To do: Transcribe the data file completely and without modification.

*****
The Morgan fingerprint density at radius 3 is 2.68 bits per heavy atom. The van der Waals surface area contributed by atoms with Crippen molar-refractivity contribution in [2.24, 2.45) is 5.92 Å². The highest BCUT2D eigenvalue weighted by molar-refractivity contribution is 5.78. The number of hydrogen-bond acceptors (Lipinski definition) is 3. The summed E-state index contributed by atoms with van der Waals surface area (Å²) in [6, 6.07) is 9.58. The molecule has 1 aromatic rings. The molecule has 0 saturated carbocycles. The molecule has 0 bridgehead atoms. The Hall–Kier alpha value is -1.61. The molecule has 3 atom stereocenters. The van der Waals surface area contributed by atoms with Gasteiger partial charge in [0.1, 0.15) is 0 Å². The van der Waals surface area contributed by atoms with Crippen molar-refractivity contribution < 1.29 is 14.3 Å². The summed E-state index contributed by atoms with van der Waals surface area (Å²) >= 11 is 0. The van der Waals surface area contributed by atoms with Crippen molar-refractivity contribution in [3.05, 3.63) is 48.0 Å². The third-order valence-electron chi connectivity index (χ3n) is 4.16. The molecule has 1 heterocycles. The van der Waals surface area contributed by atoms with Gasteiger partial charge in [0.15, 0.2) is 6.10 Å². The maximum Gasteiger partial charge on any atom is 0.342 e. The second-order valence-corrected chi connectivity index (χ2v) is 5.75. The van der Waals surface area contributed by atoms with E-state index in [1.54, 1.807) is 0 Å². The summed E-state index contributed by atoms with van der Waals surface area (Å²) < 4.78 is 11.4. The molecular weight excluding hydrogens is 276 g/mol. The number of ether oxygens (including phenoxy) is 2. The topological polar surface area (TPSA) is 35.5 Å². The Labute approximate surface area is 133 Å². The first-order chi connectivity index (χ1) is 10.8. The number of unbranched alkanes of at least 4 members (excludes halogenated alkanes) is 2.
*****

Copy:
The Morgan fingerprint density at radius 3 is 2.68 bits per heavy atom. The van der Waals surface area contributed by atoms with Crippen molar-refractivity contribution in [2.24, 2.45) is 5.92 Å². The highest BCUT2D eigenvalue weighted by molar-refractivity contribution is 5.78. The number of hydrogen-bond acceptors (Lipinski definition) is 3. The summed E-state index contributed by atoms with van der Waals surface area (Å²) in [6, 6.07) is 9.58. The molecule has 1 aromatic rings. The molecule has 0 saturated carbocycles. The molecule has 0 bridgehead atoms. The Hall–Kier alpha value is -1.61. The molecule has 3 atom stereocenters. The van der Waals surface area contributed by atoms with Gasteiger partial charge in [0.1, 0.15) is 0 Å². The van der Waals surface area contributed by atoms with Crippen molar-refractivity contribution < 1.29 is 14.3 Å². The summed E-state index contributed by atoms with van der Waals surface area (Å²) >= 11 is 0. The van der Waals surface area contributed by atoms with Crippen molar-refractivity contribution in [3.05, 3.63) is 48.0 Å². The third-order valence-electron chi connectivity index (χ3n) is 4.16. The molecule has 1 heterocycles. The van der Waals surface area contributed by atoms with Gasteiger partial charge in [0.15, 0.2) is 6.10 Å². The maximum Gasteiger partial charge on any atom is 0.342 e. The second-order valence-corrected chi connectivity index (χ2v) is 5.75. The van der Waals surface area contributed by atoms with E-state index in [1.54, 1.807) is 0 Å². The summed E-state index contributed by atoms with van der Waals surface area (Å²) < 4.78 is 11.4. The molecular weight excluding hydrogens is 276 g/mol. The number of ether oxygens (including phenoxy) is 2. The topological polar surface area (TPSA) is 35.5 Å². The Labute approximate surface area is 133 Å². The first-order chi connectivity index (χ1) is 10.8. The number of unbranched alkanes of at least 4 members (excludes halogenated alkanes) is 2.